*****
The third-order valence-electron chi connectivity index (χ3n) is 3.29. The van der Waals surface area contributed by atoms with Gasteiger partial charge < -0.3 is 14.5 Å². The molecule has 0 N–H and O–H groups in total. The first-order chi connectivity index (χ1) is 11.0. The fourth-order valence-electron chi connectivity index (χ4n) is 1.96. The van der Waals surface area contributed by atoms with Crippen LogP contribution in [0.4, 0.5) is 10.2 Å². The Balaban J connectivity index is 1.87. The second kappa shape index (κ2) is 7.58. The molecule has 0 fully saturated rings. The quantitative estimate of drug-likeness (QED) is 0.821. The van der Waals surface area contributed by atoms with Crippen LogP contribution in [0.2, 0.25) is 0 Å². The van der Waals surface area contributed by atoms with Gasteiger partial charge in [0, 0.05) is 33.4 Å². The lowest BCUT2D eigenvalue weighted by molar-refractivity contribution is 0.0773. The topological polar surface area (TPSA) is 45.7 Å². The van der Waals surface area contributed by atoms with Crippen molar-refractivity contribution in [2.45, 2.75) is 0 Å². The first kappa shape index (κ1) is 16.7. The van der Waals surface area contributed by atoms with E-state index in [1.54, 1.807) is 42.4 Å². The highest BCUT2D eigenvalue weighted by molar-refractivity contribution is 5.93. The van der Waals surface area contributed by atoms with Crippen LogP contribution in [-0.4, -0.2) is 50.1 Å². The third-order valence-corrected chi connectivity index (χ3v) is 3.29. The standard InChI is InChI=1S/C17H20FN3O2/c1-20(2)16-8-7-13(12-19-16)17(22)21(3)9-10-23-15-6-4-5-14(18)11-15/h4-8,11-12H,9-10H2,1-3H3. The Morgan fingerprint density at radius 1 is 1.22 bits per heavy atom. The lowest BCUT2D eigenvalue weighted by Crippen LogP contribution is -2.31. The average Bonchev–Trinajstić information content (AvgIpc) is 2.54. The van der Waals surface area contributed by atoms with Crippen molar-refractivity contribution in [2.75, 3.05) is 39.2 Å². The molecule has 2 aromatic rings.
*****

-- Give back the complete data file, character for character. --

The third-order valence-electron chi connectivity index (χ3n) is 3.29. The van der Waals surface area contributed by atoms with Gasteiger partial charge < -0.3 is 14.5 Å². The molecule has 0 N–H and O–H groups in total. The first-order chi connectivity index (χ1) is 11.0. The fourth-order valence-electron chi connectivity index (χ4n) is 1.96. The van der Waals surface area contributed by atoms with Crippen LogP contribution in [0.4, 0.5) is 10.2 Å². The Balaban J connectivity index is 1.87. The second kappa shape index (κ2) is 7.58. The molecule has 0 fully saturated rings. The quantitative estimate of drug-likeness (QED) is 0.821. The van der Waals surface area contributed by atoms with Crippen LogP contribution in [0.2, 0.25) is 0 Å². The van der Waals surface area contributed by atoms with Gasteiger partial charge in [0, 0.05) is 33.4 Å². The lowest BCUT2D eigenvalue weighted by molar-refractivity contribution is 0.0773. The topological polar surface area (TPSA) is 45.7 Å². The van der Waals surface area contributed by atoms with Crippen molar-refractivity contribution in [2.45, 2.75) is 0 Å². The first kappa shape index (κ1) is 16.7. The van der Waals surface area contributed by atoms with E-state index in [1.54, 1.807) is 42.4 Å². The highest BCUT2D eigenvalue weighted by molar-refractivity contribution is 5.93. The van der Waals surface area contributed by atoms with Crippen LogP contribution in [-0.4, -0.2) is 50.1 Å². The third-order valence-corrected chi connectivity index (χ3v) is 3.29. The standard InChI is InChI=1S/C17H20FN3O2/c1-20(2)16-8-7-13(12-19-16)17(22)21(3)9-10-23-15-6-4-5-14(18)11-15/h4-8,11-12H,9-10H2,1-3H3. The Morgan fingerprint density at radius 1 is 1.22 bits per heavy atom. The lowest BCUT2D eigenvalue weighted by Crippen LogP contribution is -2.31. The average Bonchev–Trinajstić information content (AvgIpc) is 2.54. The van der Waals surface area contributed by atoms with Crippen molar-refractivity contribution in [2.75, 3.05) is 39.2 Å². The molecule has 2 aromatic rings.